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Juana’s Character in “The Pearl”

Steinbeck’s novella “The Pearl” was written in 1947 telling the story about a poor Mexican fellow and a magnificent pearl. The main ideas embodied in the novel are: money are the source of evil; ignorance will inevitably result in oppression and subjugation; people are not what they seem at first glance; evil exist in many forms and goodness doesn’t mean learning. And all the themes came across the main heroine of the novella – Juana. Her character is simple and simultaneously a little contradictive. (Steinbeck 1947)

Juana is a really perfect wife as she is gracious and always puts her husband and son before herself. Juana surely fits all the characteristics belonged to the image of perfect wife and perfect mother. Her name means “woman” and therefore through the novella’s progression she is always put into the difficult position. Concerning her appearance it is known only that she has long black hair put up with braids and green ribbon. Firstly it seems that Juana is not a hazard person as she knowing that her husband, Kino, is wrong, prefers not to show him his faults.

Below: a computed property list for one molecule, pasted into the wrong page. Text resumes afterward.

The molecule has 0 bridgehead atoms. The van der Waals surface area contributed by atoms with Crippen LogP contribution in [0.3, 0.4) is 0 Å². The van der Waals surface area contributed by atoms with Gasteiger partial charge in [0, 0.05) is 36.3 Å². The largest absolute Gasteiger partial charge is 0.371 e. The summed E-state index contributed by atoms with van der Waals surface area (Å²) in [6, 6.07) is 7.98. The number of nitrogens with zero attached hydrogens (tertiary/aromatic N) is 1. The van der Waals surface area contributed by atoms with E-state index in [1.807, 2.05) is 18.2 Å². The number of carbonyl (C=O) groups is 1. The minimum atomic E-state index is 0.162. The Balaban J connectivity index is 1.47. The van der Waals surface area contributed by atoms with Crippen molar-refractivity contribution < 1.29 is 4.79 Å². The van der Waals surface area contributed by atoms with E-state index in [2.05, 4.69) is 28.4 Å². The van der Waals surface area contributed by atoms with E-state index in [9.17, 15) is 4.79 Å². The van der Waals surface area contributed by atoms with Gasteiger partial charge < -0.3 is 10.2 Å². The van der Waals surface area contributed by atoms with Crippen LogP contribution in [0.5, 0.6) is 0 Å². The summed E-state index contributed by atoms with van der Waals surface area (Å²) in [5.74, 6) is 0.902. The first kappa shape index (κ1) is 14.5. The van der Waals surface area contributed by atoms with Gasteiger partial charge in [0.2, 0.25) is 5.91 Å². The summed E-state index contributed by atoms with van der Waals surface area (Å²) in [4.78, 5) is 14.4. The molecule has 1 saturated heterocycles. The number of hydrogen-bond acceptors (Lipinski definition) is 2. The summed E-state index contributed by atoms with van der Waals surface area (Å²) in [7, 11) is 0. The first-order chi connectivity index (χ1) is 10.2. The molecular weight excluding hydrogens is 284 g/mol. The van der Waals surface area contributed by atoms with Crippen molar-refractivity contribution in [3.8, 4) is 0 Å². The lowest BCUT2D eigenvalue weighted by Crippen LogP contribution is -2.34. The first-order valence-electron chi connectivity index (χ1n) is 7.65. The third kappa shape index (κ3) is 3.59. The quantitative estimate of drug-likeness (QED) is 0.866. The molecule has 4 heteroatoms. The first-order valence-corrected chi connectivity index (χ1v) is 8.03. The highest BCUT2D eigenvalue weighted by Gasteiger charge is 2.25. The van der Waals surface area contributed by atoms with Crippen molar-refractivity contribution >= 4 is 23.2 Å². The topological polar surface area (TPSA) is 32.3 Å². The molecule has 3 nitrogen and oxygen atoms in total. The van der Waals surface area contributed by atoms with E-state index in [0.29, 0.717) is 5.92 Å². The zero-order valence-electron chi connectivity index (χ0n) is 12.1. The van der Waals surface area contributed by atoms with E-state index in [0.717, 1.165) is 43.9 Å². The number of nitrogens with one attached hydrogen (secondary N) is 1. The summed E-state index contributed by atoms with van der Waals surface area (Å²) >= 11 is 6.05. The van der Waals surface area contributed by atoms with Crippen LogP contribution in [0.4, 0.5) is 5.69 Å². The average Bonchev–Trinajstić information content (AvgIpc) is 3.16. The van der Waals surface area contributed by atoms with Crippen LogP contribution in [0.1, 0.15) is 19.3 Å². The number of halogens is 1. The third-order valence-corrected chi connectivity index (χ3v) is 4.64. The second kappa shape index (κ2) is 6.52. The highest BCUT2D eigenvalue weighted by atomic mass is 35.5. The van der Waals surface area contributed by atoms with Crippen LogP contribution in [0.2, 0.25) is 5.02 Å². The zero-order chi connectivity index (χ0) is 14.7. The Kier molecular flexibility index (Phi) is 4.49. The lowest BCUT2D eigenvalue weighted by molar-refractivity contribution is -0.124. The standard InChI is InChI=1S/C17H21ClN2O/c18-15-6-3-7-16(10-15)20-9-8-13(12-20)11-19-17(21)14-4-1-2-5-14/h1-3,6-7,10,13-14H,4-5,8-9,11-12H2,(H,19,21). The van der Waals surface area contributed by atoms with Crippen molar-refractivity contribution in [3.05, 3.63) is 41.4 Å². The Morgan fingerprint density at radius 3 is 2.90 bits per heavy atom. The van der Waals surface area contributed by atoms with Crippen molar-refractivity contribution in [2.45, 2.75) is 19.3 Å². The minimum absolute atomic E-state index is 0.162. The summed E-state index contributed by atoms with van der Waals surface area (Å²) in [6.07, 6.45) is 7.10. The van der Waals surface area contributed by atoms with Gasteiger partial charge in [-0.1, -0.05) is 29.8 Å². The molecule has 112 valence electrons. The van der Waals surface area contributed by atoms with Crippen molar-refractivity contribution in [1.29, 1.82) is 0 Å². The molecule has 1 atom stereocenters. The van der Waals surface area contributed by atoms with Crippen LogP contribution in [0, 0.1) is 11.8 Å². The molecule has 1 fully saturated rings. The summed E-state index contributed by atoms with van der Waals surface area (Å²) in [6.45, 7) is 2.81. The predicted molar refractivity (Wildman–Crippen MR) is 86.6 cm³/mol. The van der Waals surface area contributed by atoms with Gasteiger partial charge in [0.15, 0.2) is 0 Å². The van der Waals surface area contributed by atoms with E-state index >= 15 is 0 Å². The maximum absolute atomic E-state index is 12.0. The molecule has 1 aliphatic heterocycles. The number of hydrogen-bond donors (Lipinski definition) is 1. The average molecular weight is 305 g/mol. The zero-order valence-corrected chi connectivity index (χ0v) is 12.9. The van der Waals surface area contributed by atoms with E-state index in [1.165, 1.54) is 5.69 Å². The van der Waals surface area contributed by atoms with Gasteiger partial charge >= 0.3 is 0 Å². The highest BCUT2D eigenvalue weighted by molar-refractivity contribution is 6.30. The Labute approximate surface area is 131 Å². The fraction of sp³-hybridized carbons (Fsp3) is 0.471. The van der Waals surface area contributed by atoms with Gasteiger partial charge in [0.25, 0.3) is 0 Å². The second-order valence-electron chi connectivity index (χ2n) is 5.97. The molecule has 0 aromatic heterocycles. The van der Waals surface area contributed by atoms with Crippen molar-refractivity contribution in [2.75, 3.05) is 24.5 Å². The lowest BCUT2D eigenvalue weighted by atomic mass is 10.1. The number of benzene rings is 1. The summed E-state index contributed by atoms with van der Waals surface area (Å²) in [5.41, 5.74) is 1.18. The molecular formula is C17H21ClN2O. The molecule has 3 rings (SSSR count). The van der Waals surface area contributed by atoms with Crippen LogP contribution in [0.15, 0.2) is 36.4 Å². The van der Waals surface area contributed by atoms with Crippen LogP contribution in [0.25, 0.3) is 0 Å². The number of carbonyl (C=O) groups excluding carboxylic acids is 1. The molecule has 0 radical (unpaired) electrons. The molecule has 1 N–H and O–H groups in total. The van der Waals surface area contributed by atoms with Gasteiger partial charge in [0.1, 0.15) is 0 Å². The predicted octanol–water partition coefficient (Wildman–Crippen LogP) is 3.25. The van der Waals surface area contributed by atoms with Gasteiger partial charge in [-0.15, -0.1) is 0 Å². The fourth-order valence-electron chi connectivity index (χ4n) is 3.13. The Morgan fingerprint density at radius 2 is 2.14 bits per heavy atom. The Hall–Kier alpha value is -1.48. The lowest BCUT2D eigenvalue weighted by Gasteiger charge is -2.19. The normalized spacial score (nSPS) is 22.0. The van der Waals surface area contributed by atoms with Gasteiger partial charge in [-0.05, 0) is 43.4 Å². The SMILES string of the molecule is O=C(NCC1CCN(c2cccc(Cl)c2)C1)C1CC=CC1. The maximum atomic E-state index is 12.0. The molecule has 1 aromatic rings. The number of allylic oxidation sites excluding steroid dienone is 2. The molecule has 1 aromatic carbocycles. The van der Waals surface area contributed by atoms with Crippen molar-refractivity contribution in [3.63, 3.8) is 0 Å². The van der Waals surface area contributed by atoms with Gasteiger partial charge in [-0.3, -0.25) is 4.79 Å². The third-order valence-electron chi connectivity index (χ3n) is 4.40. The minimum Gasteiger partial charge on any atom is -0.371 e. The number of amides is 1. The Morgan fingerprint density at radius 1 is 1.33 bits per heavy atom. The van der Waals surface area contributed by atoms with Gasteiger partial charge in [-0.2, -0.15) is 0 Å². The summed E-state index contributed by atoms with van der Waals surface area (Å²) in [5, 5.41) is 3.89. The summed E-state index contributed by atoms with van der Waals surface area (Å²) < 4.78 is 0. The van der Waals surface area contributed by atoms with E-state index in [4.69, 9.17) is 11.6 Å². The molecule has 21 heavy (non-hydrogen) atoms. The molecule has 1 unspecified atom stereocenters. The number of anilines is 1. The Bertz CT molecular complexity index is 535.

However, then it is seen that she puts her life in danger for the sake of her son and husband. (Steinbeck 1947) Therefore Juana is characterized as a loyal person being able to think sensibly and to make serious decisions to save those people she loves most of all. However, when thinking about Juana’s loyalty, the first idea strikes the mind – Juana’s loyalty is similar to dog that is loyal to its master. It means that the main heroine is loyal to her husband in spite of his bad treatment. For the sake of the family Juana prefers to avoid any conflict and anything that is in her way.